Dr Seán Ó Domhnaill, a consultant psychiatrist, said that the proposed law would make abortionists of doctors and that abortion was a "medieval solution to crisis pregnancies". He also warned that "it is a fact that there are some psychiatrists who are ideologically supportive of abortion and who believe it should be available on request or on demand to Irish women. It stretches the boundaries of credibility to suggest that those psychiatrists would not be more likely to approve abortions if the Bill becomes law.

"Dr Ó Domhnaill said that he had worked in other jurisdictions where consent forms for abortion had been pre-signed by doctors.

Psychiatrist Dr. Jacqueline Montwill said that "with this law, the focus will be directed away from a full and proper assessment of the patient towards an assessment for a direct abortion." She said the proposal to legalise abortion on suicide grounds was "seriously flawed" since abortion was not a treatment, and patients who were truly suicidal with mental illness may not be able to give a valid consent.

Her colleague, Dr Bernie McCabe, said that rather than legalising abortion an "evidence based clinical care pathway that would assist women who are suicidal" should be put in place "because abortion as a treatment for suicidality is not evidence based."

She noted that "what seems to be intuitively correct may not be so" and that if psychiatrists "offer abortion when we know there is no evidence base, we are not being fair, right or just to our patients. Our patients deserve that we be just."

20 May:  Legal experts say bill means abortion until birth

On Tuesday, the Oireachtas joint committee on health and children focused on the legal aspects of the heads of Bill, and heard evidence from legal and medical ethics experts: 

The main points made were:

  1. There is no legal obligation on the government to legislate for abortion in the case of threatened suicide. The draft Bill permits abortion on suicide grounds - and the threat of suicide need not be inevitable nor immediate.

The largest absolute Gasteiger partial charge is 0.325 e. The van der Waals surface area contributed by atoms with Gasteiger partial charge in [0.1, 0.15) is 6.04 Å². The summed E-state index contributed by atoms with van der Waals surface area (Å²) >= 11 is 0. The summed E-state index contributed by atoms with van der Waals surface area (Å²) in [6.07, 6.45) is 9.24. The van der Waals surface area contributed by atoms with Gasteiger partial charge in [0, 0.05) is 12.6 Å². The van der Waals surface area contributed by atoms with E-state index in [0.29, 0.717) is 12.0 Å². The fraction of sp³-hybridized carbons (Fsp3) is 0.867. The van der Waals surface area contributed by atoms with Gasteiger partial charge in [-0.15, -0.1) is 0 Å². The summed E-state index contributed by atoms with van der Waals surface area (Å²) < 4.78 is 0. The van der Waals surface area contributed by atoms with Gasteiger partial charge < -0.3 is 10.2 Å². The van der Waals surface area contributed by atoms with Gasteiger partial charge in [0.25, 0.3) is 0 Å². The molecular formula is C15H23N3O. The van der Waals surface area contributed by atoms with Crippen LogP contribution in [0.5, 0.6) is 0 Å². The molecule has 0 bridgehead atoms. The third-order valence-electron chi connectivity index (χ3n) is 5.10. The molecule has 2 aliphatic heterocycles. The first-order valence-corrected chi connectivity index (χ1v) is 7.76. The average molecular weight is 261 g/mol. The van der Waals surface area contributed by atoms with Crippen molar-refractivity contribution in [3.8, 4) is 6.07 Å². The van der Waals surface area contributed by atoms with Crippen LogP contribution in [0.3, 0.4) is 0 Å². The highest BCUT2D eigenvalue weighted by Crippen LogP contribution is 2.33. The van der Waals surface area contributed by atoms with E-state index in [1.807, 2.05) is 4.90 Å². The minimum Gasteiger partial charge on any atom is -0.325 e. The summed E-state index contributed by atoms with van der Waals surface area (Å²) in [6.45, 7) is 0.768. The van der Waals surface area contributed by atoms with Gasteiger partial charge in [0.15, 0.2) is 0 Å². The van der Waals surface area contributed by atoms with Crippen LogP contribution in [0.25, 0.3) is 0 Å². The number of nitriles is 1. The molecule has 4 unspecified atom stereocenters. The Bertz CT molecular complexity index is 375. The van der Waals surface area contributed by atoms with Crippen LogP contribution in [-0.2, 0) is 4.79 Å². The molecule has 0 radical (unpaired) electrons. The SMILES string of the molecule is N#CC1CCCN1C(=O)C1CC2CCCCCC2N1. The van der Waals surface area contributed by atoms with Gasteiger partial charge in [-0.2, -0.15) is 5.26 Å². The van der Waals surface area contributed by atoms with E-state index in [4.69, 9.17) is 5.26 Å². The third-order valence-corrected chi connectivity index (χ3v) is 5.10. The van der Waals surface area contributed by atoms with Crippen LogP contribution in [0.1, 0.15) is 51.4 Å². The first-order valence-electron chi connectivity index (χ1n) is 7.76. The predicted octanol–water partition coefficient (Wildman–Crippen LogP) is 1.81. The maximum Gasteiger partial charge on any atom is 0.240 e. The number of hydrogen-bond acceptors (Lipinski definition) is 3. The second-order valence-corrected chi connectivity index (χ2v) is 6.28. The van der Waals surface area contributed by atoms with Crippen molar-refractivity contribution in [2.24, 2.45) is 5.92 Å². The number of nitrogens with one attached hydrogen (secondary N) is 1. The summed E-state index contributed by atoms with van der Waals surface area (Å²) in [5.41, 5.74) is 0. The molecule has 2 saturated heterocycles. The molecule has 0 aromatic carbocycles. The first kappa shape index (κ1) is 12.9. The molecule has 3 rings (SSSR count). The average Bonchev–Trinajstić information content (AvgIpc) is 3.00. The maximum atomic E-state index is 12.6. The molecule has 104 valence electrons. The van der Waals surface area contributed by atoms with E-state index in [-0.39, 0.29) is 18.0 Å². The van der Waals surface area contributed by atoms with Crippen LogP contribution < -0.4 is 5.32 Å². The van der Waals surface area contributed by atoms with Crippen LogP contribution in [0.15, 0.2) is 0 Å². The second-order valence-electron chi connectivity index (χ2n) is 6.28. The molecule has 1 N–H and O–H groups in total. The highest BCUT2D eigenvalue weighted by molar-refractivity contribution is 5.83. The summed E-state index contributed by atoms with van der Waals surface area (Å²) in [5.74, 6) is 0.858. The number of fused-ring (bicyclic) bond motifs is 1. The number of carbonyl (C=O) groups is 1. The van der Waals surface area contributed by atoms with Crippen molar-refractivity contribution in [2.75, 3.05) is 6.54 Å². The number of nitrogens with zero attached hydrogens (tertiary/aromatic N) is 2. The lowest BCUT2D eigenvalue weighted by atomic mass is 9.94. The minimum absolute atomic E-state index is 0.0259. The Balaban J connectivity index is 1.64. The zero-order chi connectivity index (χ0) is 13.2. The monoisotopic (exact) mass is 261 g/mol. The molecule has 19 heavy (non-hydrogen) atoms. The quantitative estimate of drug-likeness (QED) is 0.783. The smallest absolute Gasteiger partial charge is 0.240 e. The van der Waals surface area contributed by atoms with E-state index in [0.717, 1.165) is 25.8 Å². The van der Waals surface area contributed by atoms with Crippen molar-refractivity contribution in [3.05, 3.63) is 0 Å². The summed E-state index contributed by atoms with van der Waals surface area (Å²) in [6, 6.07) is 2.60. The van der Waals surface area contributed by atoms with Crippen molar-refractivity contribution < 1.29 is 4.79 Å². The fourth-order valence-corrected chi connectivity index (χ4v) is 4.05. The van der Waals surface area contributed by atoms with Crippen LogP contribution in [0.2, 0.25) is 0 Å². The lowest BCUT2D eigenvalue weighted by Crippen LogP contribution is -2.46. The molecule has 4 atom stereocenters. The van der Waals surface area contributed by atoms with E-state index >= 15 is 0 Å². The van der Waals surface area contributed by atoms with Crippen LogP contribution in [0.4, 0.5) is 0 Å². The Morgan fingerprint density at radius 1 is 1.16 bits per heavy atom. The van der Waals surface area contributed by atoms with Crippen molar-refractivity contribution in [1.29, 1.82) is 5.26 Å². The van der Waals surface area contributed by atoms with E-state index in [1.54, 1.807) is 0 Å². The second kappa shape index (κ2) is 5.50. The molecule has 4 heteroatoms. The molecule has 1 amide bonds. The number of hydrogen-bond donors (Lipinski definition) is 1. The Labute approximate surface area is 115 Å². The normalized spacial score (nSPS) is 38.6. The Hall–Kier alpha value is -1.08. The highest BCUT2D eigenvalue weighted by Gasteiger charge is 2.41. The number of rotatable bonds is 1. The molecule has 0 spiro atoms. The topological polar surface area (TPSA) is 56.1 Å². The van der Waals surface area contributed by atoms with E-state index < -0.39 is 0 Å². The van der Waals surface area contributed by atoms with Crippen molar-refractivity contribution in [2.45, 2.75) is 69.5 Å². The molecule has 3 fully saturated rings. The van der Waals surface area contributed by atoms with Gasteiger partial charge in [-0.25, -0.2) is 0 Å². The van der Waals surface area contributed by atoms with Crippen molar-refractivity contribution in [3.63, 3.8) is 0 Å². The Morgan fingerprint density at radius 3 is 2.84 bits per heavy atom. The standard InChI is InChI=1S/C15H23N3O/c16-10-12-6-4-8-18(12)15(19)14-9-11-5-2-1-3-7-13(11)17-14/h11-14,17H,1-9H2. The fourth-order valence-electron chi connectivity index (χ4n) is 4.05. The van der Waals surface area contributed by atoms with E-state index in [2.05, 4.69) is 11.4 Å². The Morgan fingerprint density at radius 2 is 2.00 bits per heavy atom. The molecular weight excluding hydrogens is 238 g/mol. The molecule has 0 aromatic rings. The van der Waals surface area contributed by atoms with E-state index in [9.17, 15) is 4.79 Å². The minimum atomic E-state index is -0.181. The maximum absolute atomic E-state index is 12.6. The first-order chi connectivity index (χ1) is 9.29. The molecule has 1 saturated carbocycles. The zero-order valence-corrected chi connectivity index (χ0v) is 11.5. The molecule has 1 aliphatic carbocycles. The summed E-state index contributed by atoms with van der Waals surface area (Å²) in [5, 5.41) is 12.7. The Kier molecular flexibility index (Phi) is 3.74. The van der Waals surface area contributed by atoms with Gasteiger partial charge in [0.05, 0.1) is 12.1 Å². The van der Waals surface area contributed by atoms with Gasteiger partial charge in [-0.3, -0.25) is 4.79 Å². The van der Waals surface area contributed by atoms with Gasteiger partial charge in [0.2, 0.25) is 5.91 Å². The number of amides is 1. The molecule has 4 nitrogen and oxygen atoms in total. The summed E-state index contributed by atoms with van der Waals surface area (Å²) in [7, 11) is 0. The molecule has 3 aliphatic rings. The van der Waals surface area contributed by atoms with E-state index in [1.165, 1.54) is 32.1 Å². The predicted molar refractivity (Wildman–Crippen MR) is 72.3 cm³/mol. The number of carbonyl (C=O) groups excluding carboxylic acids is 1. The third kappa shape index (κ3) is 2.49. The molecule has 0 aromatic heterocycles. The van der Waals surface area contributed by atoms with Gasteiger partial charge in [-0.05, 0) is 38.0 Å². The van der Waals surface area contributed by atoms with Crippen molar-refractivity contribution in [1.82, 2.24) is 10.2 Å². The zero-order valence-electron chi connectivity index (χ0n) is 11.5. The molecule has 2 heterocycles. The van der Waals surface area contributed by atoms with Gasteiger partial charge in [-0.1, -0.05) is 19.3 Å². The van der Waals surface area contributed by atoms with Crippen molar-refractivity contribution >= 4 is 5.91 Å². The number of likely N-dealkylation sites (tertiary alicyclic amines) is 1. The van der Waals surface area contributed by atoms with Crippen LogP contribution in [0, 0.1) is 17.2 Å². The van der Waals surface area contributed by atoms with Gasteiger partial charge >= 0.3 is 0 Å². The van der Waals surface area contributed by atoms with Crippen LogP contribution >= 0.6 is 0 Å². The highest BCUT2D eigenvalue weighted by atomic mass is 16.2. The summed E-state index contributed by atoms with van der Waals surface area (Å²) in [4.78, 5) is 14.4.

2. The government is not obliged to legislate for the X, as the case did not set a legal precedent on legalising abortion on suicide grounds, because the was a conceded point not a legally established one
  3. Without the X case to rely on, Head 4 of the Bill (legalising abortion on suicide grounds) is simply incompatible with the Constitution, because it allows the deliberate targeting of the life of the unborn in Head 4.
  4. The X case is not the final or only case where suicidality was the plaintiff’s main argument. In the case of Cosma v. Minister for Justice, the argument was refuted for 3 reasons, all of which are relevant to X. The Supreme Court in that case found that
  5. Heads 2, 3, and 4 of the proposed legislation would allow for the direct and intentional termination of the life of the child right up until birth.
  6. The bill’s accommodation of medical ethics is dated, regressive, and potentially dangerous.

Predictably enough Head 4 of the proposed legislation, which deals with the threat of self destruction, was the focus of the most vigorous debate. The discussion on the rest of the Heads centred, for the most part, on wording details and clarity, all of which could be corrected with amendment of the wording.

From the testimonies it transpired that we are not bound by the ECHR or by the decision of the Supreme Court in the X case. It was stated by four legal experts, that we are not obliged by the X case to legislate to allow for abortion for the threat of suicide. They said that the X case ruling was only applicable to the case itself and did not, in fact, set a precedent.

Barrister, Paul Brady, criticised the government's claim a 'requirement' to legislate for abortion on suicide grounds.  He criticised the government for falling back on this argument, protesting continuously that they have no choice but to legislate, despite the fact that there is no legal basis for that protest.

He said that Head 4 marks a clear change in the law because it creates a statutory basis in Irish law for what may be a direct and intentional termination of an unborn child’s life. Mr. Brady said that under Head 4  “that the aim of the procedure can be to bring about the death of the child”

Head 4 allows for an abortion to take place up to nine months, even on a partially delivered child (arising from the definition of unborn in Head 1).

But Mr. Brady argued that legislation on the X-case decision was not obligatory because the suicide principle in the X-case “was a conceded point and was never argued in the X-case.” He explained that in the X-case there was no “legitimus contradictor” to argue against, and test the decision, and therefore it could only bind the particular case. Justice McCarthy referred to the same in his X case judgement.

In making this point he quoted Justice Brian Walsh who was a member of the ECHR, the Irish Supreme Court, and the law reform commission etc.